Together, they proved to the world and themselves that when you write them yourself, fairy tales and happy endings do come true.

–And that they really were rather silly together.

I love you Shawn.
Thank you for saving me.

Do you know what grows Under the Stairs?

Despite what people tell me, I don’t feel like a writer.

There are stories in me that muck about swirling and whirling and flicking their tails at me from the surface of my mind-water. But they’re awfully fickle. Hard to grab onto. Most often when I think I have a story to tell something in my life pulls me away from it–either my own self-doubt or something else shiny that is far easier than writing. (I’m sorry, but writing is hard. Please ask all the very talented writers who force themselves to do it everyday because they have too or no food for them.)

My real want is that I wish to tell people things.

I want to express an idea or an emotion, a memory or some event in such a way that people understand. They can tap the screen or the paper and go, holy crap! That’s me–I’ve been there! Or, wow, that sounds so real. I would have done that.

But I set out to make it a personal goal never to call myself a writer. Or a poet. Not intentionally and never, ever seriously.

Last November as I logged into an art site I usually put my photos, poems, scraps of writing up for the world to view…Or not view as they please. I opened a little note someone I’d never seen before sent me.  I have said it before and I will say it again: movies often use this stop-time effect. The main character has something happen to them that is either so awesome or so awful, everything around them becomes muted in sound, Gaussian blurred in color and slow-motion in speed as the main character’s heart rate skips to a thunderous roar and their mind scatters a thousand miles a minute. That was me at that moment, when I opened the note and saw someone write: Would you be interested in submitting a story to be edited and perhaps, published?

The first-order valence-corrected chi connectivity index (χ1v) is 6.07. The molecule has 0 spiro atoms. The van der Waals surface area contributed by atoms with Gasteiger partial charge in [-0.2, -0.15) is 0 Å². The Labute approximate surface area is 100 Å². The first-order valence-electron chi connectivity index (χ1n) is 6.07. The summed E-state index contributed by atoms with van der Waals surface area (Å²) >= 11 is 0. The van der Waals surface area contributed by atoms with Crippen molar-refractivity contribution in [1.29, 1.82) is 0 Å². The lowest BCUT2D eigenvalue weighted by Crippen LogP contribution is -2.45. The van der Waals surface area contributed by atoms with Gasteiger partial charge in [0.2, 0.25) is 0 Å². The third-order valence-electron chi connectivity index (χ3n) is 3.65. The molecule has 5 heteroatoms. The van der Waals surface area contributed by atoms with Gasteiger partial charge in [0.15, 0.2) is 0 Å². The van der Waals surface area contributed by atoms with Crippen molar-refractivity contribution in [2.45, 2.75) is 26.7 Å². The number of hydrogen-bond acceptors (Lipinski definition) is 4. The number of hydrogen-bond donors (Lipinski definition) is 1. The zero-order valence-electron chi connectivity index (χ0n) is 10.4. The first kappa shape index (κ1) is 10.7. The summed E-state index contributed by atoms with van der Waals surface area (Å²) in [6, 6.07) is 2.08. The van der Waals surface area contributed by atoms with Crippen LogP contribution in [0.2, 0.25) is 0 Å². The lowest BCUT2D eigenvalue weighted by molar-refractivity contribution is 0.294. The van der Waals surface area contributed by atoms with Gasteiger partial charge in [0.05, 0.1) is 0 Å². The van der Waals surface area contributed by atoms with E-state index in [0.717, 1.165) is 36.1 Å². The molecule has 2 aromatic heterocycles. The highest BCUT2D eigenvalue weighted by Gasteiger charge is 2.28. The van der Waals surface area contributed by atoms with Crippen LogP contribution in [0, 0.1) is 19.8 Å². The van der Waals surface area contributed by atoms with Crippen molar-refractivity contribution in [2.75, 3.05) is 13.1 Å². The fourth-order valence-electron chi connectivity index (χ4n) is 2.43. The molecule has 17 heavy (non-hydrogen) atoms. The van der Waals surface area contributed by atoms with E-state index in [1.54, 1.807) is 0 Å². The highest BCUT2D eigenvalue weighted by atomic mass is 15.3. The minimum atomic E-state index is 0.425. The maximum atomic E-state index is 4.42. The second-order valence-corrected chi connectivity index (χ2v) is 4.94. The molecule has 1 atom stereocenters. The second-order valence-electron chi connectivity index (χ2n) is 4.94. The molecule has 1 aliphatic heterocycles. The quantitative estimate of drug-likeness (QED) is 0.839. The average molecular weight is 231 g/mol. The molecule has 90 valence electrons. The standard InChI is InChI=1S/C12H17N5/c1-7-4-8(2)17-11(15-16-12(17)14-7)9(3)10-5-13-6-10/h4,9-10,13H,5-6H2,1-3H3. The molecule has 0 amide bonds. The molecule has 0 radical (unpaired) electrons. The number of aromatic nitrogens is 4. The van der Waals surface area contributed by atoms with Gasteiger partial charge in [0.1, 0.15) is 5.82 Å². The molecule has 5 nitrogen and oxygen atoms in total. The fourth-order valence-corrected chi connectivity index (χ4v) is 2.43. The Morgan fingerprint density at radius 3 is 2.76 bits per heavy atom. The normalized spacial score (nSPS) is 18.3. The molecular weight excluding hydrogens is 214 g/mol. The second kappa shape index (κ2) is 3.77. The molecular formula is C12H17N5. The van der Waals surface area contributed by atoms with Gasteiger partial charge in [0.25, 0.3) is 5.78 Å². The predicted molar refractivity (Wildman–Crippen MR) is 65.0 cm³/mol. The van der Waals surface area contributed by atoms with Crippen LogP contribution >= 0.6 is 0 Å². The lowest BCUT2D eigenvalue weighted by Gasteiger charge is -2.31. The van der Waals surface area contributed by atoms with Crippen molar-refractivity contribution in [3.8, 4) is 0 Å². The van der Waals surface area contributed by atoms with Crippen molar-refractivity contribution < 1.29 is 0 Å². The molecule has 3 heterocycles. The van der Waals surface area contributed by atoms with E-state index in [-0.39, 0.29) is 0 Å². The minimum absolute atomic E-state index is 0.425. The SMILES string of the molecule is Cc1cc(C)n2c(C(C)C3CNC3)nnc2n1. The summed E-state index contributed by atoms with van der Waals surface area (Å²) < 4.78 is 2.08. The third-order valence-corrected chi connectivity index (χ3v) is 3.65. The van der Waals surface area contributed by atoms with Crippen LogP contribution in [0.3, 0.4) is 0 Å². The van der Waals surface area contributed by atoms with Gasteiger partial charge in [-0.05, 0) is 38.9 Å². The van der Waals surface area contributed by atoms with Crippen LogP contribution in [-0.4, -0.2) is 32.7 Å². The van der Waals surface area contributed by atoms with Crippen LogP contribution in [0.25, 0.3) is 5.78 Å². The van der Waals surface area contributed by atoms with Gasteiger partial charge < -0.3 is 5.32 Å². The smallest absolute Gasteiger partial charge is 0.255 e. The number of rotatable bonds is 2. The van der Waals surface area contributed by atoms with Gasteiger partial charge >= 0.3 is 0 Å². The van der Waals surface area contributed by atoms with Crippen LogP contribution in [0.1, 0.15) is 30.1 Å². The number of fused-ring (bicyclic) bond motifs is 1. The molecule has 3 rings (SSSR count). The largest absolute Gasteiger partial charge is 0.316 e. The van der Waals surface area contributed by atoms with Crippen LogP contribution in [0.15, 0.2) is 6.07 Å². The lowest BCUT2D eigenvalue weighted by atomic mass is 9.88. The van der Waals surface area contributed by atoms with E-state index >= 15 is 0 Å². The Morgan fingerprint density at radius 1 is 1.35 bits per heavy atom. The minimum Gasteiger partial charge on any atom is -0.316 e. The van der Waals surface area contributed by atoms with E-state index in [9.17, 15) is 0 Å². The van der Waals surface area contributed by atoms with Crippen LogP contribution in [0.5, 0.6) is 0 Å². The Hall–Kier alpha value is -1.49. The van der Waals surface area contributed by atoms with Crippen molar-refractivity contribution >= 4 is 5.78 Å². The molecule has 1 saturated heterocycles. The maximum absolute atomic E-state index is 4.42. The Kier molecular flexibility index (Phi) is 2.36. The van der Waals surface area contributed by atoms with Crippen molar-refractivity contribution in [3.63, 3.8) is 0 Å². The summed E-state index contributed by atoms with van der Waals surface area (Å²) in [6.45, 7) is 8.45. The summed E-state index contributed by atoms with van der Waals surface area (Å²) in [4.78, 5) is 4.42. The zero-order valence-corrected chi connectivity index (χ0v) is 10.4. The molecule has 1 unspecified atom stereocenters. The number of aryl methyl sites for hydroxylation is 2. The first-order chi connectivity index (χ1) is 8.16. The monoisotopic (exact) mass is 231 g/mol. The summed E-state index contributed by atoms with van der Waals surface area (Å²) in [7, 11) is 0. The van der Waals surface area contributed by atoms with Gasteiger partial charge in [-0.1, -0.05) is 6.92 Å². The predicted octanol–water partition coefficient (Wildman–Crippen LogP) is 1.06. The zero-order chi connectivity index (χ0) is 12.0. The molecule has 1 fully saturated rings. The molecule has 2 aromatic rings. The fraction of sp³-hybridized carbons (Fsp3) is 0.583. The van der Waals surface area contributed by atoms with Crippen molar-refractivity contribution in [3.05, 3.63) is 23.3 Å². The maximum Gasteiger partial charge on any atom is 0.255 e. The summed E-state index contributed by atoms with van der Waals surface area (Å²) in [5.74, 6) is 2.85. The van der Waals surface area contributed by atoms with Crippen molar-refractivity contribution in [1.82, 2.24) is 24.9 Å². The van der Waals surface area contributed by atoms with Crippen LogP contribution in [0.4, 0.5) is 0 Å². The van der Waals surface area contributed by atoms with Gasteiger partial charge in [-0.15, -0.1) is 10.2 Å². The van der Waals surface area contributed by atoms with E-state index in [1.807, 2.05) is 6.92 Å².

And after an hour and a half staring at that letter I texted my husband and wrangled my best-far-away-online friend so that I could panic and hyperventilate all over them both. THEY WANT ONE OF MY STORIES, I cried. IT’S NOT EVEN ONE OF MY GOOD ONES, I moaned. WHAT IF THEY DON’T LIKE ANYTHING I SEND THEM? I gasped. And my husband and friend, shining lights of common sense as well as calm said, “Just submit it, idiot. The worst that can happen is they say ‘not this one,’ and you can try again.”

Oh. Right.

So I sent in my first story.

I realized too late that I had used the lyrics of a song I do not own the copy rights to when writing this story and sadly, they had to reject it. I admit that my mood would have nose-dived into the pool of woe after that if it wasn’t for the fact the editor asked me, “Do you have any other stories you want to submit?” Which fishtailed me back into my mature, structured state of OH MY GOD WHAT DO I DO WHAT DO I DO WHICH STORY SHOULD I PICK WHAT AM I ON FIRE WHO IS THAT OH GOD WE ARE ALL GOING TO DIE. Then the click of the keys jarred me; a bell stroke from the cathedral of ides, an echo from a story I had long forgotten.

Sixteen fingers, I thought.

That was a gamble because the story, while beloved by Stacey (HI STACEY) and several of my blogging friends, it didn’t seem to get as much attention or commentary as other stories of mine. I had worked on it, personally editing it for almost a year off and on–finding all the horrible mistakes I always make and striving to make it flow a little better. At over a 1000 words, its a big story to chew through. Keeping someone’s attention through a piece with little dialogue or action….I didn’t know. I thought it would be boring. I sent it in after nearly finding myself in tears over a Queary letter: what was it? I’d never heard of it before. How do I write it? What should I put on it? How do I write about my achievements as an ‘author’ when I didn’t have any? After hours of staring at a blinking cursor, I chose the path of honesty and then sent the story off.